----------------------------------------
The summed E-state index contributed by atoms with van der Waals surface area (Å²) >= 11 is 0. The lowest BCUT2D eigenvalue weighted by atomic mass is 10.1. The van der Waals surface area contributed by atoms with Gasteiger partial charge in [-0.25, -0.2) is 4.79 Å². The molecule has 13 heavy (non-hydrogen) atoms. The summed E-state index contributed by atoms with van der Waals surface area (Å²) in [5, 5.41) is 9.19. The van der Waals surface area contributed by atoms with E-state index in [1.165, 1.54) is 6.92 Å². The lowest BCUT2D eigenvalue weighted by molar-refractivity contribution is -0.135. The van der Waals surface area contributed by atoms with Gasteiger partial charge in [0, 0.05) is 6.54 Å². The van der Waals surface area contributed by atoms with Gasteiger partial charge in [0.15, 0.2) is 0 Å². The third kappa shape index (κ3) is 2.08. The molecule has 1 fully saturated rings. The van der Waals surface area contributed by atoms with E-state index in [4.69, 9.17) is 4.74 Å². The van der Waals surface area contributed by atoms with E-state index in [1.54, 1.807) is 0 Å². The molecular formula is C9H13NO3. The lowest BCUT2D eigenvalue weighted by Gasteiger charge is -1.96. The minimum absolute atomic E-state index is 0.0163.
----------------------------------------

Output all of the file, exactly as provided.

The summed E-state index contributed by atoms with van der Waals surface area (Å²) >= 11 is 0. The lowest BCUT2D eigenvalue weighted by atomic mass is 10.1. The van der Waals surface area contributed by atoms with Gasteiger partial charge in [-0.25, -0.2) is 4.79 Å². The molecule has 13 heavy (non-hydrogen) atoms. The summed E-state index contributed by atoms with van der Waals surface area (Å²) in [5, 5.41) is 9.19. The van der Waals surface area contributed by atoms with E-state index in [1.165, 1.54) is 6.92 Å². The lowest BCUT2D eigenvalue weighted by molar-refractivity contribution is -0.135. The van der Waals surface area contributed by atoms with Gasteiger partial charge in [0, 0.05) is 6.54 Å². The van der Waals surface area contributed by atoms with Gasteiger partial charge in [0.15, 0.2) is 0 Å². The third kappa shape index (κ3) is 2.08. The molecule has 1 fully saturated rings. The van der Waals surface area contributed by atoms with E-state index in [4.69, 9.17) is 4.74 Å². The van der Waals surface area contributed by atoms with E-state index in [1.54, 1.807) is 0 Å². The molecular formula is C9H13NO3. The lowest BCUT2D eigenvalue weighted by Gasteiger charge is -1.96. The minimum absolute atomic E-state index is 0.0163.